To make an instrument, it is necessary to invest oneself physically, intellectually and emotionally. More than 25 years of experience bring me a perfect control of my tools, of the wood and other materials, but the achievement of an instrument is not guaranteed just by that. The quality of an instrument depends above all on the vision of the maker, of what he wants to create and on his investment in the moment of realization.
After a work of reflection, research and observation, I like to make my instruments in an intensive and spontaneous way, maybe like in Japanese calligraphy where the gesture of a tool assumes all his importance.
But there is also a moment when the instrument has to let itself be forgotten to leave space for the music and the creativity of the musician. That is why I focus particularly on the comfort of play, balance, potency and colours of tone; the qualities which will enable the musicians to dedicate themselves exclusively to the musical expression.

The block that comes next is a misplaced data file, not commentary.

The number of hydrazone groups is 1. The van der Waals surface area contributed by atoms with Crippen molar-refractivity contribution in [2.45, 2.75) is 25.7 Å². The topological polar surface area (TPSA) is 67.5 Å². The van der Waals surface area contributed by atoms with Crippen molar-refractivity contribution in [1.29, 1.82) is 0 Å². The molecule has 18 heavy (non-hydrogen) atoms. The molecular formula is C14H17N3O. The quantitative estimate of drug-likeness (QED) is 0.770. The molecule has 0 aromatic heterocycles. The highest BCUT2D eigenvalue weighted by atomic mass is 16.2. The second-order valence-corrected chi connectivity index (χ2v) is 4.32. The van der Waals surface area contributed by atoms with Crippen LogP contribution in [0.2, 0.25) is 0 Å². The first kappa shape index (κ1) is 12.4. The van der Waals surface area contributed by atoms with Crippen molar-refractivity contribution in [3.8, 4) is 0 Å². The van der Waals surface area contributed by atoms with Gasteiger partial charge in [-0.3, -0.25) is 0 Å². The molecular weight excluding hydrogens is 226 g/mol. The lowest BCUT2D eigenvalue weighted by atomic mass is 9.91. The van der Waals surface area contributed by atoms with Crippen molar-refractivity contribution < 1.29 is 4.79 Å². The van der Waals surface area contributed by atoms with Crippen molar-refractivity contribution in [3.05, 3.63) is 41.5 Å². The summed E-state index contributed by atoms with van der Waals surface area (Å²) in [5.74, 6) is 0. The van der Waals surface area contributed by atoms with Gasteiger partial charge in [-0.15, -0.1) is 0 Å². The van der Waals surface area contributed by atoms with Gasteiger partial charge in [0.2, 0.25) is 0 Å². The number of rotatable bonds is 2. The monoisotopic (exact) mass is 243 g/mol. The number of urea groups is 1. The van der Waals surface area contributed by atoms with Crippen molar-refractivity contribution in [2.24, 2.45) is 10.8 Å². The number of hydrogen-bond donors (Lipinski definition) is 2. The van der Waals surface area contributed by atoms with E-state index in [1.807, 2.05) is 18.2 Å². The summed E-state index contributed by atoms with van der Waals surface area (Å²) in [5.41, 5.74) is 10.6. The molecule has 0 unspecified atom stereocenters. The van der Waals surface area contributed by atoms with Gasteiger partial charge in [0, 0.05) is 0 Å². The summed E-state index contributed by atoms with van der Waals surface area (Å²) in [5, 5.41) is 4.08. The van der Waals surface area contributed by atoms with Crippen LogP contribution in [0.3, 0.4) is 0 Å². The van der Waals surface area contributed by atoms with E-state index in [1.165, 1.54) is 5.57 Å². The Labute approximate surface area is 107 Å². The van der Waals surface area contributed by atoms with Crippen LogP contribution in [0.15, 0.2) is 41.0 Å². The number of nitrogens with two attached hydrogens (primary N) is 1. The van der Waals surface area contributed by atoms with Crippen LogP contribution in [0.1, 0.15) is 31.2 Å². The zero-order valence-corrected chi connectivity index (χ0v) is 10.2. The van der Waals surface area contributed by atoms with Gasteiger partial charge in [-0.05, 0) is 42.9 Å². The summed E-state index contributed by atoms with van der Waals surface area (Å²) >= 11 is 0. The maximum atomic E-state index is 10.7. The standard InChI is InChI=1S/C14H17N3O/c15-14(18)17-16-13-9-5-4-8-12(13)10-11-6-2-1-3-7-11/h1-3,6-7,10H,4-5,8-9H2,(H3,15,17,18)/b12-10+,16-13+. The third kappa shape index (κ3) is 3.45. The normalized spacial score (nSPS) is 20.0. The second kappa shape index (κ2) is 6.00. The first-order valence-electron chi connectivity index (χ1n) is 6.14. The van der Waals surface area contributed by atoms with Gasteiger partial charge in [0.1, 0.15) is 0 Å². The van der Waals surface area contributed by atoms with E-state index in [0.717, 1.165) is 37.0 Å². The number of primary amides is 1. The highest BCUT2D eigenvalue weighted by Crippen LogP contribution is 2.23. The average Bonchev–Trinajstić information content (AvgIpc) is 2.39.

When it is possible I like to work with the musician from the beginning of the fabrication to get to know his musical personality, the acoustic and aesthetic expectations, which will define the choice of the model, the wood, and the varnish… So the musician can follow step by step the birth of his instrument.

More concretely,
-I chose my wood personally travelling to the central Europe for maple and to the Italian Alps for the spruce.
-I am inspired always by the work of great Italian violin makers, but also by other schools seeing as many instruments as possible.
-I am inspired by my actual colleagues whose work is of impressive quality. We share our reflections about the technique, concept, sonority and aesthetics.
-I always draw my own models using the old techniques of geometrical tracing, techniques that were forgotten and retrieved thanks to the exceptional work of the violin maker F. Denis.
-I prepare my own varnish based on linseed-oil, amber, rosin, sandarac and diverse plants for the colour.
Never completely satisfied (fortunately), I continue my quest for the perfect instrument.